Good evening, Story366! Glad to be writing another post today.
My Saturday started with an Eagle Scout Court of Honor, which if you don’t know, is a ceremony where a Scout receives his Eagle Scout badge. The kid who got this award has been a model Scout since I’ve been involved with this organization, a true inspiration, and an all-around good guy. He’s the third son in this family to earn this honor and the seventh boy from our Troop in the last year. There was a long, touching ceremony with his family, friends, leaders, and fellow Scouts. Good for this kid.
My oldest boy took part in the proceedings today, as did a lot of the other Scouts in the Troop, showing their support for their friend. With these seven boys finishing—”Eagling out”—and another due later this month, my son has suddenly become one of the older and highest-ranked Scouts left in the Troop. He’s been in for three years and is only 13, but if he works hard, he could probably earn his Eagle within a year, if not sooner. That would be a major accomplishment and honor for him and our family (I never finished, but my oldest brother did). My son has dedicated himself so far—three years in Scouts BSA (formerly Boy Scouts) and five years in Cub Scouts. He’s learned a lot, gained a ton of confidence, and has had experiences he never would have had otherwise. We’ve spelunked, paddle-boarded, backpacked, and sculpted, and that’s just in the past six months. Scouting is not a perfect organization—revelations of all the sex abuse scandals have been particularly sobering—but Scouting has been good for him. I’m glad that I’ve been along for the ride, to protect him, to guide him, and join in on the overwhelmingly positive aspects we’ve experienced. Stay tuned: Maybe by the end of this year, I’ll be writing about his Eagle Court of Honor, too.
Last night, I read a good hunk of Christian Felt‘s debut 2018 collection The Lightning Jar, winner of the John Simmons Short Fiction Award from the University of Iowa Press. Like Kate Wisel’s book yesterday and Siel Ju’s book last week, The Lightning Jar is a collection of linked stories. What makes Felt’s book distinct from those two is that his book has two different story sequences in it, which don’t seem to ever relate (though I kept thinking that they would eventually converge; I was wrong). The first sequence is about two children, Amanda and Karl, on vacation at the Lake with their mother. The second sequence is about a kid named Mons. I read all of the stories in the Amanda/Karl line, then got to the Mons stories, wasn’t sure who Mons was, or why Amanda and Karl disappeared. I skimmed through the stories after that, looking for the two original kids, but didn’t find them. I’m well versed in Amanda and Karl. Mons? I barely knew thee.
“The Smallest Cousin” is the first story in the book, thus kicking off the Amanda/Karl stories. Amanda and Karl are off at the Lake with their mom, who pretty much lets them have the run of the place, filling their days how they choose. They run into the Locals (who are the locals), the Knudsens—kids from another family also summering at the Lake—and characters with archetypal monikers like the Gypsy, the Doctor, and the Guest. We meet all of those people in later stories, though: In “The Smallest Cousin,” we simply meet Amanda and Karl’s cousins, about a dozen of them, who spend a few days with our family at the Lake. The cousins take up a lot of space, are noisy, and try to play the kids’ games by new, self-serving rules. This drives Amanda crazy. Bugging Karl is the youngest and smallest cousin, who is sleeps under Karl’s bed during persistent storms. When he’s too scared to even hide under there, Karl lets him sleep up with him, which seems cute, but both original kids will be glad when their cousins depart and the Lake is all theirs once again.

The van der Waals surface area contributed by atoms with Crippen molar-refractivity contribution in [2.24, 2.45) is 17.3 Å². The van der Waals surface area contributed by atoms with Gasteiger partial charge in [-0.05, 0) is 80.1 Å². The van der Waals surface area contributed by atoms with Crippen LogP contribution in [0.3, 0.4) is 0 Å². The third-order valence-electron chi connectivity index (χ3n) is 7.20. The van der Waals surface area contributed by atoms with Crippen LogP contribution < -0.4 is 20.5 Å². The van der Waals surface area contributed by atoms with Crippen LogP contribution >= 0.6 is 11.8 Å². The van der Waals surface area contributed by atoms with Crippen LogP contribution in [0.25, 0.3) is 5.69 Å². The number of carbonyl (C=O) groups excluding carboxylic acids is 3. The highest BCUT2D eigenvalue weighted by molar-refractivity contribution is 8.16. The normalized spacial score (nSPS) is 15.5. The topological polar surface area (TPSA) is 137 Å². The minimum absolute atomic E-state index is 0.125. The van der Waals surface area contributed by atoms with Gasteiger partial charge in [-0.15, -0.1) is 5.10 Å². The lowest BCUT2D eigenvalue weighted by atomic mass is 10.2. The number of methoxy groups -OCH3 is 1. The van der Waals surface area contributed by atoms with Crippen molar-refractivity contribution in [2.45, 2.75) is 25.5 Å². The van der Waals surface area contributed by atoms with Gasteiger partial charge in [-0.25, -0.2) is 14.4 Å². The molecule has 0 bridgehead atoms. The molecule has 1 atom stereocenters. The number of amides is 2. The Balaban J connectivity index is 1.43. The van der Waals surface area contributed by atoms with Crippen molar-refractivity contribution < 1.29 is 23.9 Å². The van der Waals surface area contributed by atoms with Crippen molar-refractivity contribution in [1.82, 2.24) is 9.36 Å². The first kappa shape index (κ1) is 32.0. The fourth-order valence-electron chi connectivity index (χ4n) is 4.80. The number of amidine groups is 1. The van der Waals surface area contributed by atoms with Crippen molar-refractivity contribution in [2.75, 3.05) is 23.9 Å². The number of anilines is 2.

Before this happens, though, Karl gets the idea in his head that he’d like to capture some lightning in a jar—hey, that’s the book’s title!—as it would be cool to have a jar of lightning, something he could use to read by, or just to have. Good thing for him the storms have been heavy with lightning and thunder. Karl takes as many jars as he can find and places them on the beach.
“The Smallest Cousin” isn’t a long story, so I don’t want to give too much away. I’ll say this: The smallest cousin and this jar of lightning eventually … intersect. By the end of the story, the situation has definitely changed, in a significant and magical sort of way.
The second story in the book, “The Lightning’s Ghost,” picks up right after the first, and so and so on, until this cousin/lightning jar plot line is figured out … or at least reaches its zenith. It’s a story sequence that feels a lot like a fairy tale, though maybe not specifically a fairy tale. It might be a fable. It might be magical realism. It might be the imagination of children with a lot of time on their hands and nobody keeping them in check. These kids, off having adventures by the Lake, in the woods, running into Doctors and Guests and such, feels like kids from British children’s stories, The Chronicles of Narnia, Mary Poppins, Peter Pan, and those kids in the Peter Pan-inspiring Finding Neverland. The setting is non temporal, maybe in the late 1900s, maybe in the 1950s, maybe today. Felt also cultivates an ambience of magic with his descriptions and language; dolls have conversations, ghosts haunt, and lightning whirs around in jars. Even the use of nondescript, initially capped words like “Doctor” and “Book” lend an air of wonder, sparking its own, unique lyricism.
In The Lightning Jar, Christian Felt creates a world—worlds—where he can make his own rules, where stories can be and are anything and everything. I had a lot of fun reading this book, seeing Felt build on his adventures, story after story, offering up his own brand of wonderland.